Reversal of fortune for property owners.
A review of the three-most recent decisions by the Court of Appeals shows how difficult applying these standards can be for the courts. In each, the Appellate Division, Second Department, invalidated local zoning board determinations because they were not supported by "substantial evidence." But on appeal, the Court of Appeals reversed all three decisions.
In Retail Property Trust v. Board of Zoning Appeals of Town of Hempstead, the Roosevelt Field Mall sought permission from the Town of Hempstead Board of Zoning Appeals to expand the mall to add a Saks Fifth Avenue store. The mall introduced an expert report showing that the new store would have minimal impact on existing traffic conditions.
Objectors to the project introduced their own expert report showing that roads servicing the mall were at or near capacity and that even a minimal increase in traffic would have far-ranging effects.
The board rejected the mall's expert report and relied on the expert report of the objectors in denying the application. The trial court affirmed the determination, but the Appellate Division, Second Department, reversed, finding that the board's determination was not supported by substantial evidence. The Appellate Division found that the board should not have credited the objectors' expert report because in its opinion the report was not supported by "empirical data."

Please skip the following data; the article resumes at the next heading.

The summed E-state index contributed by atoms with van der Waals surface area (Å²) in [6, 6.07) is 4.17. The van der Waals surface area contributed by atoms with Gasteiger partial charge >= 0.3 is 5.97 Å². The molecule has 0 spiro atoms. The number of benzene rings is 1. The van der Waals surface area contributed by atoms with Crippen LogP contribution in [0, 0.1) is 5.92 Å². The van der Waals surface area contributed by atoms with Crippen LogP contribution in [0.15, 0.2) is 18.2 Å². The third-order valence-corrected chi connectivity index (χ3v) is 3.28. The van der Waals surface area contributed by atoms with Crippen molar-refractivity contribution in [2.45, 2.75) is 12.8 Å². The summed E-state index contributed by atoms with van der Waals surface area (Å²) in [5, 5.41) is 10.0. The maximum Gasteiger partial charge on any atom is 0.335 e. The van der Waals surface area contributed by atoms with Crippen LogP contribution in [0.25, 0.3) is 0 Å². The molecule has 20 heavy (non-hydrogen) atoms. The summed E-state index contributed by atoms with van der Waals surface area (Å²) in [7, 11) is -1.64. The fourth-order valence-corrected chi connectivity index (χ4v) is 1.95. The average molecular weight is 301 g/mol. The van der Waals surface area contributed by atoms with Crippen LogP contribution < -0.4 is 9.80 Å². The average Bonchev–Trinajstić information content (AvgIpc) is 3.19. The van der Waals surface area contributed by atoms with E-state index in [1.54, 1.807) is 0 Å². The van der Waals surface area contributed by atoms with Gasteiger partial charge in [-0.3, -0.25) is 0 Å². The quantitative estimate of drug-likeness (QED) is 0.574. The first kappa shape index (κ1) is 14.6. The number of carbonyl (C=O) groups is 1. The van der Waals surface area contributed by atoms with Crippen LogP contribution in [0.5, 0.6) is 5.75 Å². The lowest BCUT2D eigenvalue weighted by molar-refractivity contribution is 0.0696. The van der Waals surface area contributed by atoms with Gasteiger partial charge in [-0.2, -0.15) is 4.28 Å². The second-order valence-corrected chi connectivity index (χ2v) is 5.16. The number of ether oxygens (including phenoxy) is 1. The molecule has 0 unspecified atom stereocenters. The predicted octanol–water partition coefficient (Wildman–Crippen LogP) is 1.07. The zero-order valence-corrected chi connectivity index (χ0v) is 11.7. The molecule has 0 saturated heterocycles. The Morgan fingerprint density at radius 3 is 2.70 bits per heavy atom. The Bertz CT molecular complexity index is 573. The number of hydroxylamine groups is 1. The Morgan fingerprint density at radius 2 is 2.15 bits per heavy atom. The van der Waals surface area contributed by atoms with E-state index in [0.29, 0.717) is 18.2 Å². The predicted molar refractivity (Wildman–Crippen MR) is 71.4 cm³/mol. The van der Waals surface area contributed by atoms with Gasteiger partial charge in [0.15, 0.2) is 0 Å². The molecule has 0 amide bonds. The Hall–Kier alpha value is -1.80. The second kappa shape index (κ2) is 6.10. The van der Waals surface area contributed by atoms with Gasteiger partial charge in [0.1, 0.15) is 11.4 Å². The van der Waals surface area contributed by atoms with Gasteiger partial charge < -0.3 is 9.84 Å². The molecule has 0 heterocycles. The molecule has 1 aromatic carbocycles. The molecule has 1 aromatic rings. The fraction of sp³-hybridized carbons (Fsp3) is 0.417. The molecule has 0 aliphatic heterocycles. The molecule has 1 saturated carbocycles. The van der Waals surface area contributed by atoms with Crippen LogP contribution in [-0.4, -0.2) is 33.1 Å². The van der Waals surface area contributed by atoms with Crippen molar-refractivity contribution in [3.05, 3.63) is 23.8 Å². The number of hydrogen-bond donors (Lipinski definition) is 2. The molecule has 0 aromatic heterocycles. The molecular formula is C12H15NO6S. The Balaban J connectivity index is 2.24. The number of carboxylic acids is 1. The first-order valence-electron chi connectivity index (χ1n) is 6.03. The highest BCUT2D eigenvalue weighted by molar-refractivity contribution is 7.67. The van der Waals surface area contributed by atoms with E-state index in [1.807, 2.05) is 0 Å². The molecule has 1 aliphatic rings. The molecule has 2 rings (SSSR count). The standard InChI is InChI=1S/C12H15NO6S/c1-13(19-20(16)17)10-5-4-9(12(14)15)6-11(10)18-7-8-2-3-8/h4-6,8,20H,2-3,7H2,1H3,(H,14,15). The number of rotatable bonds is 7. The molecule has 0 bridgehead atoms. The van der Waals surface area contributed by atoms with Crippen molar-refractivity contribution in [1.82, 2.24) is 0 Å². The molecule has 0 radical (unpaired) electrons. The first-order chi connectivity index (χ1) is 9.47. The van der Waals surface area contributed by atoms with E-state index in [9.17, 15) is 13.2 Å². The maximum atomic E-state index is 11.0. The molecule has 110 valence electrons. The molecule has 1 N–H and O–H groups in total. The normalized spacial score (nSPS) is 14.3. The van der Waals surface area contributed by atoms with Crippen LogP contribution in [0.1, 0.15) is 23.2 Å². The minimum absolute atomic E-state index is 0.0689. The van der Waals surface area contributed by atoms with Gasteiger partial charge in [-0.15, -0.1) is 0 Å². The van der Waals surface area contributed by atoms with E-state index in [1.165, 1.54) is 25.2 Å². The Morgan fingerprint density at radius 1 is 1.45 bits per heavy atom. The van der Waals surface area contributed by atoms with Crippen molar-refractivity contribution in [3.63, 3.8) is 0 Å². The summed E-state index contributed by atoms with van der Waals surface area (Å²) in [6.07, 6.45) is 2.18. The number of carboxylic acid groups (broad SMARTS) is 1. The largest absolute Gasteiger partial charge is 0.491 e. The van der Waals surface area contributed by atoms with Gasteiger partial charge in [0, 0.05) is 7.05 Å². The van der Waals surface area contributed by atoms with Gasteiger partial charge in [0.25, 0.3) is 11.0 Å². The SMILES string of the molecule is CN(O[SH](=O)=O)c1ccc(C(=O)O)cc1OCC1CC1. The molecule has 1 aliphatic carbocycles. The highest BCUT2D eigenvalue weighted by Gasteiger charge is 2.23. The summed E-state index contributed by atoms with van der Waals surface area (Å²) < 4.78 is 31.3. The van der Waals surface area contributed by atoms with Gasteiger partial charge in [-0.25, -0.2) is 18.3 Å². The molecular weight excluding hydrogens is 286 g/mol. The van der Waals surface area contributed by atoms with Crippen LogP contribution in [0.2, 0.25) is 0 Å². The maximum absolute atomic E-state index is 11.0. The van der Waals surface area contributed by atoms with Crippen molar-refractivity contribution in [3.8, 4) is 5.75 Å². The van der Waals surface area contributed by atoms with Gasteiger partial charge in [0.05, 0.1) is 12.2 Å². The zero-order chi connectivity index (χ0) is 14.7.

The Court of Appeals then reversed the Appellate Division. According to the Court of Appeals:
Where substantial evidence exists, a court may not substitute its own judgment for that of the board, even if such a contrary determination is itself supported by the record (citation omitted.)
In this case, it appears that the Appellate Division substituted its own judgment for the contrary but equally reasonable determination of the Board of Zoning Appeals. That action was an incursion on the discretion of the Board and cannot be justified where substantial evidence in the record supports the board's determination. ... Through the reports of objectors' traffic and air quality experts, the opposition presented valid, scientific bases for rejecting the expansion plan, which the board in its discretion was authorized to credit.
The evidence in this case presented a close, fact-specific choice of the kind that local boards are uniquely qualified to make. Giving the Board of Zoning Appeals the deference to which it is entitled under such circumstances, we conclude that it acted rationally and with the support of substantial evidence in denying petitioner's application...
In Ifrah v. Utschig, a property owner sought to subdivide its already nonconforming residential building lot into two separate non-conforming lots. The property owner required lot area and street frontage variances from the Zoning Board of Appeals of the Town of Harrison before proceeding. The property owner relied on the fact that 33 of the 39 lots within 500 feet of the parcel were substandard in size, and 20 of those 39 lots were smaller than the smaller of the two lots proposed by the property owner.
The Zoning Board of Appeals denied the application, relying on evidence submitted by objecting neighbors that the subdivision would negatively impact the character of the neighborhood: a modem home in a distinctively neo-Tudor neighborhood and a home located 40 feet from another home when average distance between other homes is 50 feet, as well as concerns regarding traffic and parking problems.